Broken Wings (Broken Wings 1) - Page 126

Mr. VanVleet opened the door, and I looked in at a dozen remedial reading students. There was an expression I had heard at my old school whenever teachers referred to students like this, I thought. They called them mentally challenged. We called them retards.

“This is a new student, Phoebe Elder,” Mr. VanVleet announced to the group. Some looked as disinterested as they had been the moment before we came. Some brightened slightly with curiosity, and one girl with a caramel complexion and long, reddish brown hair broke into a wide, happy smile.

I looked at them all and felt as if I had been forced to look into a mirror that hid no blemishes. Was this really where I belonged?

Mr. VanVleet saw the expression on my face.

“You’ll make fast progress here, I’m sure,” he said, “and get back on track quickly.”

The only thing that kept me from turning and running was the realization that I had no place to go. Mama hadn’t left a forwarding address.

“Welcome, Phoebe,” Mr. Cody said. He was a short, stout man with balding curly black hair, a thick nose, and soft, almost feminine lips. His chin cut in so sharply, it was practically nonexistent. “Sit right here,” he said, pulling the chair out a bit at the desk near the girl with the wide smile. She was still smiling at me that way. Is her face stuck? I wondered.

Mr. VanVleet pulled Mr. Cody aside, spoke to him softly, and then handed him my file.

“Okay,” Mr. Cody said. “While the rest of

us work on these exercises, Phoebe, I’d like you to take this little test I’ve designed. It will help me understand how I can best help you, okay?”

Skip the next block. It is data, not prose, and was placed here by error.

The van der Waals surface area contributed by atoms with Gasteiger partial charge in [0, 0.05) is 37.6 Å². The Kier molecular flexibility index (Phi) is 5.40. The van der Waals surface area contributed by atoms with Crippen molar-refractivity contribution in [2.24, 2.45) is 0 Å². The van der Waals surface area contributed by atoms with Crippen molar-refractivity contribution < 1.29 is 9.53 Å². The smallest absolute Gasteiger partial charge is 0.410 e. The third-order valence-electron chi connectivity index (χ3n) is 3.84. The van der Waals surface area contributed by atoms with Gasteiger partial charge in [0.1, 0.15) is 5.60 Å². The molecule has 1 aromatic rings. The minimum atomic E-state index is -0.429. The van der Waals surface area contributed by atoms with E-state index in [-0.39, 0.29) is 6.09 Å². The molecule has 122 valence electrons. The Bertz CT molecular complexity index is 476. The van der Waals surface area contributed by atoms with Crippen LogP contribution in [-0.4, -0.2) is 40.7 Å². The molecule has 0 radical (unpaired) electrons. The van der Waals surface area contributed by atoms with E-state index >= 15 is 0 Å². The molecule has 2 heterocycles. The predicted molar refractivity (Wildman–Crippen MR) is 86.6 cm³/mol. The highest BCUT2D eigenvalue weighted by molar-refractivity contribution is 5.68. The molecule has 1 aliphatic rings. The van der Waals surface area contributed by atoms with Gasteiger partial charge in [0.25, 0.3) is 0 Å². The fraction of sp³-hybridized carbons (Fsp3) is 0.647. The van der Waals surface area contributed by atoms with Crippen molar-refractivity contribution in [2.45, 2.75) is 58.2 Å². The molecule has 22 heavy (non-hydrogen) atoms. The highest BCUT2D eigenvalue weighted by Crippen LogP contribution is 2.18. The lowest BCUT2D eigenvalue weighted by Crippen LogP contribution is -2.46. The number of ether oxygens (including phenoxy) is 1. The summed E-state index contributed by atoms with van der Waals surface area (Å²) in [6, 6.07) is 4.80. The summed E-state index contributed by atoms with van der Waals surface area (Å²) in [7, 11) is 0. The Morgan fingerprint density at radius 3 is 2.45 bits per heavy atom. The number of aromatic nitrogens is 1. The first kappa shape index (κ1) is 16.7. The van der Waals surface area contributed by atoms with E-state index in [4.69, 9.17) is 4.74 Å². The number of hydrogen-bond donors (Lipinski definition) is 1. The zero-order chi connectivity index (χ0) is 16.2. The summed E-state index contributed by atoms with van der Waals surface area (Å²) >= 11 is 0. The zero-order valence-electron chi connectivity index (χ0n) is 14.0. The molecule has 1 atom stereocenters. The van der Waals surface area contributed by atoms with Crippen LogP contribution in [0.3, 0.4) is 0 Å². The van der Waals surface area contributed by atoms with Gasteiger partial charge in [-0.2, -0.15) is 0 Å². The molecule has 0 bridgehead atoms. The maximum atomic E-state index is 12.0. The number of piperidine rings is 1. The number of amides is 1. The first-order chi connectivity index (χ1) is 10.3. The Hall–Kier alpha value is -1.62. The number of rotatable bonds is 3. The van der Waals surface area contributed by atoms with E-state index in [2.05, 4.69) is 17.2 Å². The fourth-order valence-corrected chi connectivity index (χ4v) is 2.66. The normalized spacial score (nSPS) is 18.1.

Everyone is so eager to help me, I thought disdainfully. The truth was, they probably wished I never had come.

He handed me the test, and I reluctantly began to do it.

“You can’t fail,” Smiley whispered to me.


“No one ever fails Mr. Cody’s tests. ”

“I’ll try to be the first one,” I told her. Her smile finally faded.


“Quiet, Lana,” Mr. Cody told her. “Don’t disturb Phoebe. Just work on your reading exercises.”

She pulled back into her chair and squinted, looking like she was going to cry.

Because I had arrived late and all, there wasn’t much time for me to do any more than take the test. I heard bells ring at the end of periods and heard students pass through the hallways, talking loudly, laughing, but none of the remedial reading students got up to go anywhere else. It was clear that all we left this room to do was go to the bathroom and to lunch. I hadn’t understood.

“Don’t I go to a science class or a history class?” I asked Mr. Cody after the first change of classes was over.

“For a while you’ll have all that here,” he said. “I divide the day into the subjects and work on the reading that applies to each subject. Everything involves reading, Phoebe.”

“This is like grade school,” I complained. “I guess they just dumped me somewhere.”

“Oh, no, no,” he assured me. “We give you and the others here very individualized treatment. You’re very special.”

“I don’t want to be special,” I muttered.

The others listened to my complaints with some interest. I was sure most of them felt like saying what I was saying.

“For now, it’s the best way,” Mr. Cody insisted.

How was I supposed to meet anyone or get to know anyone, locked up in here like this? I thought. And when I did get out, they would all know I was one of the mentally challenged. I remembered how those students were treated at my old school. They might as well have had leprosy.

All of this just added to my sense of entrapment. Daddy had thought I’d be like a mole coming up into a world of bright light and hope, but all I did was go deeper into the darkness. At least, that was how I saw it.

It took me hours to finish the evaluation test. Mr. Cody let me go to the bathroom once, and I left hoping to meet someone maybe smoking in a stall and borrow a cigarette, but there was no one else there and besides, I saw they had a teacher monitoring the hallways, checking passes, and making note of the time a student left a room and returned to a room. To my further surprise, the teacher already knew my name. What, was the whole school warned about me? I wondered.

Tags: V.C. Andrews Broken Wings Horror
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